Keywords:
Dow Jones, Media Acquisition, Wall Street Journal, Class B Shares, Rupert Murdoch, Bancroft, Family Business, Dual Shareholding

published: 24 Mar 2016

  • Topic: Economics & Finance
  • Region: Global

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Abstract:
A multi-issue 1-on-1 negotiation between an aging Italian entrepreneur in North Africa (Luca Lombardi) and a young M&A specialist from a large Asian corporation (Anna Chuan). All the due diligence has been completed and the parties are now ready to discuss the price for the Lombardi company. Role-players can either fall into bargaining (an exchange of numbers) since their ideas of what the company is worth are completely at odds, or discuss the assumptions behind their numbers and valuations to reach a legitimate agreement for both parties.

Pedagogical Objectives:
. Negotiating M&A and one-shot transactions in a win-win way . The difference between win-lose bargaining and win-win value claiming . The use of process to maximize value claiming . Using legitimacy, justice and fairness to claim value, while avoiding concessions

Keywords:
Negotiating M&a, Start-Up and Entrepreneurship, Legitimacy, Fairness and Justice, X-Cultural Differences, Bargaining and Value Claiming, Communication and Process, First Offer and Counteroffer, Concessions

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published: 24 Mar 2016

  • Topic: Economics & Finance
  • Region: Global

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Abstract:
A multi-issue 1-on-1 negotiation between an aging Italian entrepreneur in North Africa (Luca Lombardi) and a young M&A specialist from a large Asian corporation (Anna Chuan). All the due diligence has been completed and the parties are now ready to discuss the price for the Lombardi company. Role-players can either fall into bargaining (an exchange of numbers) since their ideas of what the company is worth are completely at odds, or discuss the assumptions behind their numbers and valuations to reach a legitimate agreement for both parties.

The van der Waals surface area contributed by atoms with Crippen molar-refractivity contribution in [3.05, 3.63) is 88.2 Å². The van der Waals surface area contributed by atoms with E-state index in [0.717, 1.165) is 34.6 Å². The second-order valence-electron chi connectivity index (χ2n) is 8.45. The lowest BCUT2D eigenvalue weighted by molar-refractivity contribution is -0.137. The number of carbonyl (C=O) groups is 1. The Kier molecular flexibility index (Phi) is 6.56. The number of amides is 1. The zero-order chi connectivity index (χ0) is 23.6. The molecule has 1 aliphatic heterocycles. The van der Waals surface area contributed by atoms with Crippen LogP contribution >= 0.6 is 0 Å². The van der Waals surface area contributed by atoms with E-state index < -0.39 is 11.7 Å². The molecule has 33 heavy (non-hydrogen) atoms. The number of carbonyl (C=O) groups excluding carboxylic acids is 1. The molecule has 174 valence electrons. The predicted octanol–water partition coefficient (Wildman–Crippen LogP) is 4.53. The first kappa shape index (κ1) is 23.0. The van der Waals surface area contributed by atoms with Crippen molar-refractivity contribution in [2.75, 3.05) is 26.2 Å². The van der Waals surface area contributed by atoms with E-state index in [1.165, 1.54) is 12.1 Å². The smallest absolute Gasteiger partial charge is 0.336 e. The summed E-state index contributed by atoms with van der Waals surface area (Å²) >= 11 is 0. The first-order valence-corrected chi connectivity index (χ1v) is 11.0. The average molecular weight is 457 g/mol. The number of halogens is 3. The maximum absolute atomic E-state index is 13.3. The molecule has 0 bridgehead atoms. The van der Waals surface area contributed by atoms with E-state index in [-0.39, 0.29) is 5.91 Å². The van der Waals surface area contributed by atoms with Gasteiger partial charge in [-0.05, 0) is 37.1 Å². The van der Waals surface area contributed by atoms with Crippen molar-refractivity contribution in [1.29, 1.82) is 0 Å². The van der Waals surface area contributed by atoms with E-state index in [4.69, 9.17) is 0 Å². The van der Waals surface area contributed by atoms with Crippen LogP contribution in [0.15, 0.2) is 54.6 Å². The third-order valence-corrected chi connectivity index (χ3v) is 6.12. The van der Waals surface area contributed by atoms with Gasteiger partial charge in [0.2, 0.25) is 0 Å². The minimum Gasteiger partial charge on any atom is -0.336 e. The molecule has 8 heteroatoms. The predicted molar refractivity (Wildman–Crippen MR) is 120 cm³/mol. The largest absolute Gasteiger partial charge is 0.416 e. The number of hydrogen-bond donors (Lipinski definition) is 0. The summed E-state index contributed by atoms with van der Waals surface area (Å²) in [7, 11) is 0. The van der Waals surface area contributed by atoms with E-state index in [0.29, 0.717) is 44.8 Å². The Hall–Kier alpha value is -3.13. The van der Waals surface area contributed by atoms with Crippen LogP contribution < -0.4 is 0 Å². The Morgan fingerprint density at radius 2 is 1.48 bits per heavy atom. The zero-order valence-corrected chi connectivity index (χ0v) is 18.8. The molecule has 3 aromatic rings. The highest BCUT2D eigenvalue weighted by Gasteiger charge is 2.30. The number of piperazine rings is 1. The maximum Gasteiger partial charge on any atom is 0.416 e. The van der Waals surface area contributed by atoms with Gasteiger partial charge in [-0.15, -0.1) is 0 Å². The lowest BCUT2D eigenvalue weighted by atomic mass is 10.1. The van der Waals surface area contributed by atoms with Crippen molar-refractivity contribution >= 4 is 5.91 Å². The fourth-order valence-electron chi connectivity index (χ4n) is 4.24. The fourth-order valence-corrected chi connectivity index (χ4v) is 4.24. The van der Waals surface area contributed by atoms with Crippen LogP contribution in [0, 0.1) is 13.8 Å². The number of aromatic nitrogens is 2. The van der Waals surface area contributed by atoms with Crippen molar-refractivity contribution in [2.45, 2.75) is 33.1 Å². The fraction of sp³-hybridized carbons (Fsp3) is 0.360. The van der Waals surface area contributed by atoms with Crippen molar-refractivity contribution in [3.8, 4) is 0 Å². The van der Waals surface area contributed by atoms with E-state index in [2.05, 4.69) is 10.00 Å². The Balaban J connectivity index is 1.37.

Pedagogical Objectives:
. Negotiating M&A and one-shot transactions in a win-win way . The difference between win-lose bargaining and win-win value claiming . The use of process to maximize value claiming . Using legitimacy, justice and fairness to claim value, while avoiding concessions

Keywords:
Negotiating M&a, Start-Up and Entrepreneurship, Legitimacy, Fairness and Justice, X-Cultural Differences, Bargaining and Value Claiming, Communication and Process, First Offer and Counteroffer, Concessions

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published: 24 Mar 2016

  • Topic: Economics & Finance
  • Region: Europe

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Abstract:
The case describes the historical evolution of the European Union and the role and powers of its decision-making organs. It surveys the growing number of crises - relating to the Eurozone, the Ukraine conflict, mass migration from Syria and other non-member countries, and 'Brexit' (the possibility of British withdrawal) - that it has had to confront during the last few years and asks whether the EU will survive these crises or begin to disintegrate.